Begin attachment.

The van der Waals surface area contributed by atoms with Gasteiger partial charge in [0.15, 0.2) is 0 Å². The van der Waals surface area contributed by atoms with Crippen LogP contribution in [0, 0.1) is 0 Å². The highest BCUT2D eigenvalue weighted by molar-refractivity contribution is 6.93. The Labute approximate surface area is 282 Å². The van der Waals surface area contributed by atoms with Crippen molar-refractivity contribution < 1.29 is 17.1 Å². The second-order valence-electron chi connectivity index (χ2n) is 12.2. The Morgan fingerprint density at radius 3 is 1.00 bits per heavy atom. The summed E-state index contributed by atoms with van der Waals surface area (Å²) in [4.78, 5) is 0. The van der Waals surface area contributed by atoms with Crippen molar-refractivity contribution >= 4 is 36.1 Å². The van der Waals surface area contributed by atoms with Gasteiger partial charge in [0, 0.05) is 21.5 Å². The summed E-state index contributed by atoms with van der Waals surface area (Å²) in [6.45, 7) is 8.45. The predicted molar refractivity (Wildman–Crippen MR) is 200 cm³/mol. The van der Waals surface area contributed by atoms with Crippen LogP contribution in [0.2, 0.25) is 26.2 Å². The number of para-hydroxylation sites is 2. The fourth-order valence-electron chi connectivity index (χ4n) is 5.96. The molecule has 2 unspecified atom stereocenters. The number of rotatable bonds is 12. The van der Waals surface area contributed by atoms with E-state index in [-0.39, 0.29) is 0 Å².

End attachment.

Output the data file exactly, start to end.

The van der Waals surface area contributed by atoms with Gasteiger partial charge in [0.15, 0.2) is 0 Å². The van der Waals surface area contributed by atoms with Crippen LogP contribution in [0, 0.1) is 0 Å². The highest BCUT2D eigenvalue weighted by molar-refractivity contribution is 6.93. The Labute approximate surface area is 282 Å². The van der Waals surface area contributed by atoms with Crippen molar-refractivity contribution < 1.29 is 17.1 Å². The second-order valence-electron chi connectivity index (χ2n) is 12.2. The Morgan fingerprint density at radius 3 is 1.00 bits per heavy atom. The summed E-state index contributed by atoms with van der Waals surface area (Å²) in [4.78, 5) is 0. The van der Waals surface area contributed by atoms with Crippen molar-refractivity contribution >= 4 is 36.1 Å². The van der Waals surface area contributed by atoms with Gasteiger partial charge in [0, 0.05) is 21.5 Å². The summed E-state index contributed by atoms with van der Waals surface area (Å²) in [6.45, 7) is 8.45. The predicted molar refractivity (Wildman–Crippen MR) is 200 cm³/mol. The van der Waals surface area contributed by atoms with Crippen LogP contribution in [0.2, 0.25) is 26.2 Å². The number of para-hydroxylation sites is 2. The fourth-order valence-electron chi connectivity index (χ4n) is 5.96. The molecule has 2 unspecified atom stereocenters. The number of rotatable bonds is 12. The van der Waals surface area contributed by atoms with E-state index in [-0.39, 0.29) is 0 Å².